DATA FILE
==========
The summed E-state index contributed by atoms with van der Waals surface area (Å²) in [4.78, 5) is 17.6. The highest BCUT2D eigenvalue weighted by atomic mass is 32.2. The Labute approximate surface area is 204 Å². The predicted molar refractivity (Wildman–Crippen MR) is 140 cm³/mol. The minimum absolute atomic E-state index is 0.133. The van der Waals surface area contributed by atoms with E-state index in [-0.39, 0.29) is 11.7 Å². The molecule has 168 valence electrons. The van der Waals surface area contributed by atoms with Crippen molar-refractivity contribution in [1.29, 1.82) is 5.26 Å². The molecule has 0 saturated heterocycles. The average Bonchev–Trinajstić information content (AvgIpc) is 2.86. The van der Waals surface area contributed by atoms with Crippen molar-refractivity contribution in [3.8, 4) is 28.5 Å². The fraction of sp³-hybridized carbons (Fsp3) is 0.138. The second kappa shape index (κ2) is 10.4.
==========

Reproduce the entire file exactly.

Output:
The summed E-state index contributed by atoms with van der Waals surface area (Å²) in [4.78, 5) is 17.6. The highest BCUT2D eigenvalue weighted by atomic mass is 32.2. The Labute approximate surface area is 204 Å². The predicted molar refractivity (Wildman–Crippen MR) is 140 cm³/mol. The minimum absolute atomic E-state index is 0.133. The van der Waals surface area contributed by atoms with E-state index in [-0.39, 0.29) is 11.7 Å². The molecule has 168 valence electrons. The van der Waals surface area contributed by atoms with Crippen molar-refractivity contribution in [1.29, 1.82) is 5.26 Å². The molecule has 0 saturated heterocycles. The average Bonchev–Trinajstić information content (AvgIpc) is 2.86. The van der Waals surface area contributed by atoms with Crippen molar-refractivity contribution in [3.8, 4) is 28.5 Å². The fraction of sp³-hybridized carbons (Fsp3) is 0.138. The second kappa shape index (κ2) is 10.4.